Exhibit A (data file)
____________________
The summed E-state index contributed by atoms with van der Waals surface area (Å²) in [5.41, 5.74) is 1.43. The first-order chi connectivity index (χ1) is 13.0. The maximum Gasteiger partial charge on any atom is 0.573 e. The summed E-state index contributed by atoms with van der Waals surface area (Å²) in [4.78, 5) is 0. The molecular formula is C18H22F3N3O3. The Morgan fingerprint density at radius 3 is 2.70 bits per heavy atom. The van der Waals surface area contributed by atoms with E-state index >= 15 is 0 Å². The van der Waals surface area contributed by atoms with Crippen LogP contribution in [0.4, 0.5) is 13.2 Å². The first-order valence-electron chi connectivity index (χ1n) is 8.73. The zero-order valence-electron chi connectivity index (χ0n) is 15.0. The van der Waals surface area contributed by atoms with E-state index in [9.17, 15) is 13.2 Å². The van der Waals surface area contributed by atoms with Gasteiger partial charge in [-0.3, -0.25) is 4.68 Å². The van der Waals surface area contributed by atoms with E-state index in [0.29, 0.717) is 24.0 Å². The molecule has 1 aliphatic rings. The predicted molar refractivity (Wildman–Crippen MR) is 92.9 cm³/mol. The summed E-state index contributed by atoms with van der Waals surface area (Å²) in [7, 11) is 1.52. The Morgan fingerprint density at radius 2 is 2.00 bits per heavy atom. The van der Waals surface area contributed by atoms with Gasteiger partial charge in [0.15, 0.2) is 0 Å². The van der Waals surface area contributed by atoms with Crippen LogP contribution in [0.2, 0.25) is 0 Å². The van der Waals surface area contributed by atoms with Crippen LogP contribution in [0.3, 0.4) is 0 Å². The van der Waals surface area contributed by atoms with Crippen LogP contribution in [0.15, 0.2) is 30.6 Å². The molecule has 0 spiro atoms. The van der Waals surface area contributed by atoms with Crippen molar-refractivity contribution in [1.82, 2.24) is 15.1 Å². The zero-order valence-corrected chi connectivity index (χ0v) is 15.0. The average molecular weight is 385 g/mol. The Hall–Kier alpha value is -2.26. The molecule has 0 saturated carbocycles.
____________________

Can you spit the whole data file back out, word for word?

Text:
The summed E-state index contributed by atoms with van der Waals surface area (Å²) in [5.41, 5.74) is 1.43. The first-order chi connectivity index (χ1) is 13.0. The maximum Gasteiger partial charge on any atom is 0.573 e. The summed E-state index contributed by atoms with van der Waals surface area (Å²) in [4.78, 5) is 0. The molecular formula is C18H22F3N3O3. The Morgan fingerprint density at radius 3 is 2.70 bits per heavy atom. The van der Waals surface area contributed by atoms with E-state index >= 15 is 0 Å². The van der Waals surface area contributed by atoms with Crippen LogP contribution in [0.4, 0.5) is 13.2 Å². The first-order valence-electron chi connectivity index (χ1n) is 8.73. The zero-order valence-electron chi connectivity index (χ0n) is 15.0. The van der Waals surface area contributed by atoms with E-state index in [9.17, 15) is 13.2 Å². The van der Waals surface area contributed by atoms with Gasteiger partial charge in [-0.3, -0.25) is 4.68 Å². The van der Waals surface area contributed by atoms with E-state index in [0.29, 0.717) is 24.0 Å². The molecule has 1 aliphatic rings. The predicted molar refractivity (Wildman–Crippen MR) is 92.9 cm³/mol. The summed E-state index contributed by atoms with van der Waals surface area (Å²) in [7, 11) is 1.52. The Morgan fingerprint density at radius 2 is 2.00 bits per heavy atom. The van der Waals surface area contributed by atoms with Gasteiger partial charge in [0.15, 0.2) is 0 Å². The van der Waals surface area contributed by atoms with Crippen LogP contribution in [0.2, 0.25) is 0 Å². The van der Waals surface area contributed by atoms with Crippen LogP contribution in [0.3, 0.4) is 0 Å². The van der Waals surface area contributed by atoms with Crippen LogP contribution in [0.15, 0.2) is 30.6 Å². The molecule has 0 spiro atoms. The van der Waals surface area contributed by atoms with Crippen molar-refractivity contribution in [1.82, 2.24) is 15.1 Å². The zero-order valence-corrected chi connectivity index (χ0v) is 15.0. The average molecular weight is 385 g/mol. The Hall–Kier alpha value is -2.26. The molecule has 0 saturated carbocycles.